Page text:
More community fridges opening across P.E.I. to fight hunger

·3 min read
Workers lift the fridge into the tiny home which is outside Gifts from the Heart headquarters near the Charlottetown Airport.  (Laura Meader/CBC - image credit)
Workers lift the fridge into the tiny home which is outside Gifts from the Heart headquarters near the Charlottetown Airport. (Laura Meader/CBC - image credit)

The rising costs of food have led to a rising need for community fridges on Prince Edward Island.

P.E.I.'s first community fridge opened last year in Charlottetown and now several more are planned through out P.E.I.  Although every group runs things differently, the concept is designed to be less formal than a food bank — people from the community stock the fridges with groceries, and anyone is free to take what they need.

The charity Gifts from the Heart plans to have three community fridges in tiny home buildings, with a staff person or volunteer inside to help give out food.

The town of Alberton and city of Summerside also have plans for community fridges.

Laura Meader/CBC
Laura Meader/CBC

Gifts from the Heart founder Betty Begg-Brooks was dancing with excitement as the first tiny home building for the first fridge was delivered on Friday.

"We want to make sure that everybody gets what they need," said Begg-Brooks.

"It's just a struggle for everybody."

Several companies volunteered time and labour and the provincial government provided $10,000 for Gifts from the Heart's community fridges. The money comes from a larger community food security fund which is helping with other projects and fridges.

Laura Meader/CBC
Laura Meader/CBC

"We serve these people with love and kindness. No one will be turned away," said Begg-Brooks.

The first community fridge will be at the Gifts from the Heart headquarters on Maple Hill Avenue in Charlottetown while other fridges will be in the West Royalty area of Charlottetown, and Stratford.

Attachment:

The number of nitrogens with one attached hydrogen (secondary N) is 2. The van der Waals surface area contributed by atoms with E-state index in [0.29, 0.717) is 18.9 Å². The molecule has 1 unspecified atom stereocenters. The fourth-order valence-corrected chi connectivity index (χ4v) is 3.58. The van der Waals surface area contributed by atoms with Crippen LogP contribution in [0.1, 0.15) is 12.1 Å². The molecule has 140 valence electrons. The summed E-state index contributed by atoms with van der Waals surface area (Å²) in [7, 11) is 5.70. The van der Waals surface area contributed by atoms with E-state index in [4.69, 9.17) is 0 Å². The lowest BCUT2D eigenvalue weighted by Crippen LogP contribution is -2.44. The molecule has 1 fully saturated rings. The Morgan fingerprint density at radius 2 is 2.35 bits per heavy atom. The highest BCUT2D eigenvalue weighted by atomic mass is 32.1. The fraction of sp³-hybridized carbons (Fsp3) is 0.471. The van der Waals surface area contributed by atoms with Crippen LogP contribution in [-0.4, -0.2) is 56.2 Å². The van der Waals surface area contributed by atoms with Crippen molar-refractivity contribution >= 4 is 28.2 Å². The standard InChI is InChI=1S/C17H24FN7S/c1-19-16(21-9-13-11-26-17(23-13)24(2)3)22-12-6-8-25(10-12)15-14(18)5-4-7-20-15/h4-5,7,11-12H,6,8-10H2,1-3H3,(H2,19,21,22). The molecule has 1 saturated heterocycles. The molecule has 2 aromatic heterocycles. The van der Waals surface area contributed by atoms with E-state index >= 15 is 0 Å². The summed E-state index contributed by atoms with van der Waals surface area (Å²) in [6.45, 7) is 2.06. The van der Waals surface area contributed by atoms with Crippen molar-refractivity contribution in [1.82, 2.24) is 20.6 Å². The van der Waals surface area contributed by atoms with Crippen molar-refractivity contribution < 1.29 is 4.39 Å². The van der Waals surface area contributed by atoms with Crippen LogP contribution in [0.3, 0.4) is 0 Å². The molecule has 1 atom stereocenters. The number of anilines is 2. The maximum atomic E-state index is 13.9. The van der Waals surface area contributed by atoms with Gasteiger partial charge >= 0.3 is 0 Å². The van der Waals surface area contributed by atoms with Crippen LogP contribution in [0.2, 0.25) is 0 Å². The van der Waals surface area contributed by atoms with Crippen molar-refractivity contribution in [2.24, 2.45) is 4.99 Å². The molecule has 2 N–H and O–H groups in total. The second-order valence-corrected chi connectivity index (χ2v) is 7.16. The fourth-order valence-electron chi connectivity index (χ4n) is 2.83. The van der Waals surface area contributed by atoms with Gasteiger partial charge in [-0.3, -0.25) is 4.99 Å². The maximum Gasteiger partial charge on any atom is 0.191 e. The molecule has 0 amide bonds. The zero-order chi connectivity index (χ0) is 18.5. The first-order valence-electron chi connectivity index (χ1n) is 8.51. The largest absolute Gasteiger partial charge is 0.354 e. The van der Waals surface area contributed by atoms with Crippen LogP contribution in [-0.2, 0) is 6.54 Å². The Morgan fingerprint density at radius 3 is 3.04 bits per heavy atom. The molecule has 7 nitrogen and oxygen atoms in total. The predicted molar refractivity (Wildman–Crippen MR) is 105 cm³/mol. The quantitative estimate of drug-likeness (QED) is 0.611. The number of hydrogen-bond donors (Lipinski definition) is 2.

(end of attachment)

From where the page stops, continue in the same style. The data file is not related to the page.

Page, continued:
Community fridge model easier on pride

Mike MacDonald, the executive director of the Upper Room Food Bank in Charlottetown, says not everyone can get to a food bank or a soup kitchen.

It's definitely bittersweet, but it's also not surprising to me because food insecurity has just been such a big issue. — Sandra Sunil

"The community fridges play an important role for quite a few people," said MacDonald.

MacDonald said there has been a 50-per-cent increase in the number of people coming to the food bank this summer so he knows the need is there. This August, he said 918 families came in for a basket of food.

"Unfortunately the need is increasing," MacDonald said.

He said community fridges are also easier on people's pride and are more accessible.

"It's extremely hard for people to come through the doors and ask for help," he said, pointing out those in need can access a community fridge more privately.

Community fridge founder happy to see expansion

The first community fridge was started by Sandra Sunil and Samel Sunil, as part of their non profit group, 4Love4Care.

Sandra Sunil said it's great to see others taking the idea to other communities.

"This resource removed all barriers and reduced the stigmatization of food aid," she, adding it's a "no questions asked" space.

The fridge gets filled three times a day and Sunil estimated that as much as $1,000 worth of food goes into the fridge each day.

She said it's nice to see other fridges are being set up.

"It's definitely bittersweet, but it's also not surprising to me because food insecurity has just been such a big issue on the Island for so many years," she said.